In Donahoe's case, he has been trying to predict what major retail chains will do. Back in July 2011, he confidently told investors that eBay would announce a major retail trial by the end of 2011—that was Home Depot, which wasn't announced until January 2012—and that 2012 would bring 20 national retail trials. Last week, Donahoe slashed that figure almost in half, now saying that 10 to 15 retailers will be offering PayPal in-store this year. Asked to explain the different numbers, he told a TV interviewer: "We tend to under-promise and over-deliver. So no, I wouldn't say we're scaling back at all."
Setting aside the fact that he didn't answer the question, this is impressive spin. Donahoe had been promising 20 and he's now scaling it down to 10 to 15, which means he's now promising 10. That's not under-promising. It's over-promising. And it's not over-delivering, because none—beyond Home Depot—have been delivered yet. If Donahoe announces 28 retailers next week, that would be over-delivering.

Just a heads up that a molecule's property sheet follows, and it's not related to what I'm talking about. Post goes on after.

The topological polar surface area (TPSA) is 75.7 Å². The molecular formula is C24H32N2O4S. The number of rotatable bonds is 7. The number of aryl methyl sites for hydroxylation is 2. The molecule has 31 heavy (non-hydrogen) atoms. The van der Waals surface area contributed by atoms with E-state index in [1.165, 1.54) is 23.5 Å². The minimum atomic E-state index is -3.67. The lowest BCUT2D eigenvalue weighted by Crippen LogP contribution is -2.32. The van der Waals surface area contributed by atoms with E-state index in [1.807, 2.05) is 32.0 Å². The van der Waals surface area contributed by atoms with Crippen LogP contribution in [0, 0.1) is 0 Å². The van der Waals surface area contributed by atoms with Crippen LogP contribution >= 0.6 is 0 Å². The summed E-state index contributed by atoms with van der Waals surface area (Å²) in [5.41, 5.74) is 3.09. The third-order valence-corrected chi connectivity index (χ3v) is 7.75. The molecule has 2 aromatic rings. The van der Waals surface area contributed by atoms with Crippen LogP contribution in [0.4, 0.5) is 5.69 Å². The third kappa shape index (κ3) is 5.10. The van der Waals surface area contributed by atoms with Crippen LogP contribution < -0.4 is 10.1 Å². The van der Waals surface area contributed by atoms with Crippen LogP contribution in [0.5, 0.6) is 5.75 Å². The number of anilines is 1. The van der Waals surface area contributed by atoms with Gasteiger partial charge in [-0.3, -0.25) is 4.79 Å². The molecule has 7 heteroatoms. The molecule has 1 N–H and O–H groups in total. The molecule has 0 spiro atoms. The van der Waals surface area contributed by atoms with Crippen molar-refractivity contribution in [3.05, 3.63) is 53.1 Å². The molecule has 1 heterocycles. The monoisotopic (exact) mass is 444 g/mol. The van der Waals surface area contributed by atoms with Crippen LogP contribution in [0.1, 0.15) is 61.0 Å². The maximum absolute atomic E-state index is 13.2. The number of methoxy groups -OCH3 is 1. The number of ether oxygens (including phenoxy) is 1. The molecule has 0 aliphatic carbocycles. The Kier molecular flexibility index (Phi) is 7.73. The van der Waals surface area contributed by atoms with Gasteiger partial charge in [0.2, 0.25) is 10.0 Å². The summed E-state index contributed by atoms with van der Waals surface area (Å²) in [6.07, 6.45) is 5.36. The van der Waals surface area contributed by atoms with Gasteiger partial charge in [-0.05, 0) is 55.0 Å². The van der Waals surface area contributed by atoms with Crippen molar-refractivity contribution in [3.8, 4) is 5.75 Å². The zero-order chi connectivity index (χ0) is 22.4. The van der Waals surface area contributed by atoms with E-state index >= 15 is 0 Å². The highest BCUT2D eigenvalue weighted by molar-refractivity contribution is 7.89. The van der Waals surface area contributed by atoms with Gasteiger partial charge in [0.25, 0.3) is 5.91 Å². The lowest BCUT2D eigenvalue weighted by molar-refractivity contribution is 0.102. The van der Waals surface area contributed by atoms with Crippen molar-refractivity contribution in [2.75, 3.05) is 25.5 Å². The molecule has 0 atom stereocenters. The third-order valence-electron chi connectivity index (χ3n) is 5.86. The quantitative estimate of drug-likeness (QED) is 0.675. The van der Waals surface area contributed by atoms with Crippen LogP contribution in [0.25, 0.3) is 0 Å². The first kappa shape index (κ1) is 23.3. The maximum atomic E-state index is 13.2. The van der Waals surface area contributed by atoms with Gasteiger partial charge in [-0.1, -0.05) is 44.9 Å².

The issue shouldn't be under-promising at all. It should be, "Why is he promising?" Even with eBay paying for everything, retailers will roll out—or not—at the last minute and on their own timetable. Investors understand that and would gladly accept, "We're talking with several major chains and we'll tell you as soon as we have anything concrete."
What Donahoe also didn't address are the growing security concerns of the Home Depot trial. Home Depot clearly is happy with the eBay-funded effort, given that it made the unusual move of expanding the PayPal offer to the full chain. But will other chains be as happy if their fraud losses are not covered by eBay? Maybe eBay should start releasing its PayPal fraud losses from the Home Depot rollout? Now there would be some stats that 10 to 15 chains might find very interesting.